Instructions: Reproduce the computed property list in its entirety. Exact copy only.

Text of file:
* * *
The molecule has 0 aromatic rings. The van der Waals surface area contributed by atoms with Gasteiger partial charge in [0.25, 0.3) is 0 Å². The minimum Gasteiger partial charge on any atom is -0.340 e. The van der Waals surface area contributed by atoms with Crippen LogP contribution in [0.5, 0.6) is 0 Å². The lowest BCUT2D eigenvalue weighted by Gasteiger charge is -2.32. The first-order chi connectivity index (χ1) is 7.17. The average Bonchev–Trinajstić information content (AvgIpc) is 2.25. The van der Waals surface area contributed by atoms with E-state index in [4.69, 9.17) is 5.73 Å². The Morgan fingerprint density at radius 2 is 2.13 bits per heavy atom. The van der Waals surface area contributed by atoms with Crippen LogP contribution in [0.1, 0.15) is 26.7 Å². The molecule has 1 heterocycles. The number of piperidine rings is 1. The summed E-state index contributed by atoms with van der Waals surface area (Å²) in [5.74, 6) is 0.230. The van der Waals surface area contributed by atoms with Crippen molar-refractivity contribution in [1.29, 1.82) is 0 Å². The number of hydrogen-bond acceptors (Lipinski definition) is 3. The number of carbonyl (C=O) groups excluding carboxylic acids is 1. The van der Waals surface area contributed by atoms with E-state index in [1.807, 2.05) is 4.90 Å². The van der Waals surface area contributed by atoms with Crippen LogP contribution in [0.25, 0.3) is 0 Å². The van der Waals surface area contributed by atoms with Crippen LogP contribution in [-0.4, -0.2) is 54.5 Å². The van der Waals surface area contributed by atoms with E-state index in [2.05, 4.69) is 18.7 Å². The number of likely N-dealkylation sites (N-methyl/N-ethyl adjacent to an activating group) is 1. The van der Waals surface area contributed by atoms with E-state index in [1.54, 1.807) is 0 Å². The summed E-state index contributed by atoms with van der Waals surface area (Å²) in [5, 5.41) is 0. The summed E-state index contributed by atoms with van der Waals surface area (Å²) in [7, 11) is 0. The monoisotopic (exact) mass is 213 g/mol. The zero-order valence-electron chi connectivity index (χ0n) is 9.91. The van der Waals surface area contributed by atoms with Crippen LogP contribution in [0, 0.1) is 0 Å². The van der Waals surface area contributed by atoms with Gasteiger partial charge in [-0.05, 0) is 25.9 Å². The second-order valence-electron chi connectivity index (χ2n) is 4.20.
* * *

The molecule has 0 aromatic rings. The van der Waals surface area contributed by atoms with Gasteiger partial charge in [0.25, 0.3) is 0 Å². The minimum Gasteiger partial charge on any atom is -0.340 e. The van der Waals surface area contributed by atoms with Crippen LogP contribution in [0.5, 0.6) is 0 Å². The lowest BCUT2D eigenvalue weighted by Gasteiger charge is -2.32. The first-order chi connectivity index (χ1) is 7.17. The average Bonchev–Trinajstić information content (AvgIpc) is 2.25. The van der Waals surface area contributed by atoms with E-state index in [4.69, 9.17) is 5.73 Å². The Morgan fingerprint density at radius 2 is 2.13 bits per heavy atom. The van der Waals surface area contributed by atoms with Crippen LogP contribution in [0.1, 0.15) is 26.7 Å². The molecule has 1 heterocycles. The number of piperidine rings is 1. The summed E-state index contributed by atoms with van der Waals surface area (Å²) in [5.74, 6) is 0.230. The van der Waals surface area contributed by atoms with Crippen molar-refractivity contribution in [1.29, 1.82) is 0 Å². The number of hydrogen-bond acceptors (Lipinski definition) is 3. The number of carbonyl (C=O) groups excluding carboxylic acids is 1. The van der Waals surface area contributed by atoms with E-state index in [1.807, 2.05) is 4.90 Å². The van der Waals surface area contributed by atoms with Crippen LogP contribution in [0.25, 0.3) is 0 Å². The van der Waals surface area contributed by atoms with Crippen LogP contribution in [-0.4, -0.2) is 54.5 Å². The van der Waals surface area contributed by atoms with E-state index in [2.05, 4.69) is 18.7 Å². The number of likely N-dealkylation sites (N-methyl/N-ethyl adjacent to an activating group) is 1. The van der Waals surface area contributed by atoms with E-state index in [1.54, 1.807) is 0 Å². The summed E-state index contributed by atoms with van der Waals surface area (Å²) in [5, 5.41) is 0. The summed E-state index contributed by atoms with van der Waals surface area (Å²) in [7, 11) is 0. The monoisotopic (exact) mass is 213 g/mol. The zero-order valence-electron chi connectivity index (χ0n) is 9.91. The van der Waals surface area contributed by atoms with Crippen LogP contribution in [0, 0.1) is 0 Å². The van der Waals surface area contributed by atoms with Gasteiger partial charge in [-0.05, 0) is 25.9 Å². The second-order valence-electron chi connectivity index (χ2n) is 4.20.